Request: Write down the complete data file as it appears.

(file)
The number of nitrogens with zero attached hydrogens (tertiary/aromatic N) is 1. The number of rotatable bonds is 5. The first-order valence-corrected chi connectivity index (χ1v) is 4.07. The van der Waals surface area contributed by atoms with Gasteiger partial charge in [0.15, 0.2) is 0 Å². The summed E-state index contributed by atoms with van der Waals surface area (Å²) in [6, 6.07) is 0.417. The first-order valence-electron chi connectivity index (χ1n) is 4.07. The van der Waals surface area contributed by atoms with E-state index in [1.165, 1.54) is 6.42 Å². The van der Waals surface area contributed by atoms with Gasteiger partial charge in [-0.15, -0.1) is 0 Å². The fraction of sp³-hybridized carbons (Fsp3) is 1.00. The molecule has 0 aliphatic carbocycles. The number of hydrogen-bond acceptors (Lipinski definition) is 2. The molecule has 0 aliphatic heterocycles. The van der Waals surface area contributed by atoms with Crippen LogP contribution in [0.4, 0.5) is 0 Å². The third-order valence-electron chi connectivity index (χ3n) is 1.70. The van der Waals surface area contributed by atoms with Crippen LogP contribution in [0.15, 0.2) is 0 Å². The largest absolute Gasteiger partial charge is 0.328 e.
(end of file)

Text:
The number of nitrogens with zero attached hydrogens (tertiary/aromatic N) is 1. The number of rotatable bonds is 5. The first-order valence-corrected chi connectivity index (χ1v) is 4.07. The van der Waals surface area contributed by atoms with Gasteiger partial charge in [0.15, 0.2) is 0 Å². The summed E-state index contributed by atoms with van der Waals surface area (Å²) in [6, 6.07) is 0.417. The first-order valence-electron chi connectivity index (χ1n) is 4.07. The van der Waals surface area contributed by atoms with E-state index in [1.165, 1.54) is 6.42 Å². The van der Waals surface area contributed by atoms with Gasteiger partial charge in [-0.15, -0.1) is 0 Å². The fraction of sp³-hybridized carbons (Fsp3) is 1.00. The molecule has 0 aliphatic carbocycles. The number of hydrogen-bond acceptors (Lipinski definition) is 2. The molecule has 0 aliphatic heterocycles. The van der Waals surface area contributed by atoms with Crippen LogP contribution in [0.4, 0.5) is 0 Å². The third-order valence-electron chi connectivity index (χ3n) is 1.70. The van der Waals surface area contributed by atoms with Crippen LogP contribution in [0.15, 0.2) is 0 Å². The largest absolute Gasteiger partial charge is 0.328 e.